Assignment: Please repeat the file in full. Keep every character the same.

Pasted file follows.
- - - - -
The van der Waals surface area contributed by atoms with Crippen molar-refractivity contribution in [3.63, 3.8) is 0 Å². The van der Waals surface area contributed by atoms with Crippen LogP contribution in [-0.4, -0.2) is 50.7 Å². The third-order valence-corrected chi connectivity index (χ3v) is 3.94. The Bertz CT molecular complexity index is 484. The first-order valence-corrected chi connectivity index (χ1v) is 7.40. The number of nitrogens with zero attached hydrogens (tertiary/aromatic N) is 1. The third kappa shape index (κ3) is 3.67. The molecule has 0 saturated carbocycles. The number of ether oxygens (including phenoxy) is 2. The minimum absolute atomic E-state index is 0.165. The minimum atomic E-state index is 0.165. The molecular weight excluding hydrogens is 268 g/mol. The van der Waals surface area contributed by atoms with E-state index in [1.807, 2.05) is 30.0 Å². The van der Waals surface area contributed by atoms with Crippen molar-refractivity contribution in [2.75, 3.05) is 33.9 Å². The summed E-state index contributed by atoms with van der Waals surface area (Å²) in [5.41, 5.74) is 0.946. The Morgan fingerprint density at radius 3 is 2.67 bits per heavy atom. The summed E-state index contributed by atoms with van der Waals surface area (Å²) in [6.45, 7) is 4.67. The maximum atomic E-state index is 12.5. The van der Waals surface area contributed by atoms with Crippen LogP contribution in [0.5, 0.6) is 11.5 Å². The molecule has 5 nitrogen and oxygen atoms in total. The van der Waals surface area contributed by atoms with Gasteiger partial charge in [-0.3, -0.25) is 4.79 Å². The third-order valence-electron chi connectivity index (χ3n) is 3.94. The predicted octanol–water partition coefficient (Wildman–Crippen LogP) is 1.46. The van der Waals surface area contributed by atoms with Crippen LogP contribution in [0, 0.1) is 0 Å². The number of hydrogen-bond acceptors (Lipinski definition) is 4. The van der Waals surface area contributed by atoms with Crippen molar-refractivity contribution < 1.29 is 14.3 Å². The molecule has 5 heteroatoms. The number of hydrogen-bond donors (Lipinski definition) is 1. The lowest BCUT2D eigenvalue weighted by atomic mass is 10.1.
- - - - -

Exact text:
The van der Waals surface area contributed by atoms with Crippen molar-refractivity contribution in [3.63, 3.8) is 0 Å². The van der Waals surface area contributed by atoms with Crippen LogP contribution in [-0.4, -0.2) is 50.7 Å². The third-order valence-corrected chi connectivity index (χ3v) is 3.94. The Bertz CT molecular complexity index is 484. The first-order valence-corrected chi connectivity index (χ1v) is 7.40. The number of nitrogens with zero attached hydrogens (tertiary/aromatic N) is 1. The third kappa shape index (κ3) is 3.67. The molecule has 0 saturated carbocycles. The number of ether oxygens (including phenoxy) is 2. The minimum absolute atomic E-state index is 0.165. The minimum atomic E-state index is 0.165. The molecular weight excluding hydrogens is 268 g/mol. The van der Waals surface area contributed by atoms with E-state index in [1.807, 2.05) is 30.0 Å². The van der Waals surface area contributed by atoms with Crippen molar-refractivity contribution in [2.75, 3.05) is 33.9 Å². The summed E-state index contributed by atoms with van der Waals surface area (Å²) in [5.41, 5.74) is 0.946. The Morgan fingerprint density at radius 3 is 2.67 bits per heavy atom. The summed E-state index contributed by atoms with van der Waals surface area (Å²) in [6.45, 7) is 4.67. The maximum atomic E-state index is 12.5. The van der Waals surface area contributed by atoms with Crippen LogP contribution in [0.5, 0.6) is 11.5 Å². The molecule has 5 nitrogen and oxygen atoms in total. The van der Waals surface area contributed by atoms with Gasteiger partial charge in [-0.3, -0.25) is 4.79 Å². The third-order valence-electron chi connectivity index (χ3n) is 3.94. The predicted octanol–water partition coefficient (Wildman–Crippen LogP) is 1.46. The van der Waals surface area contributed by atoms with Crippen LogP contribution in [0, 0.1) is 0 Å². The number of hydrogen-bond acceptors (Lipinski definition) is 4. The van der Waals surface area contributed by atoms with Crippen molar-refractivity contribution < 1.29 is 14.3 Å². The molecule has 5 heteroatoms. The number of hydrogen-bond donors (Lipinski definition) is 1. The lowest BCUT2D eigenvalue weighted by atomic mass is 10.1.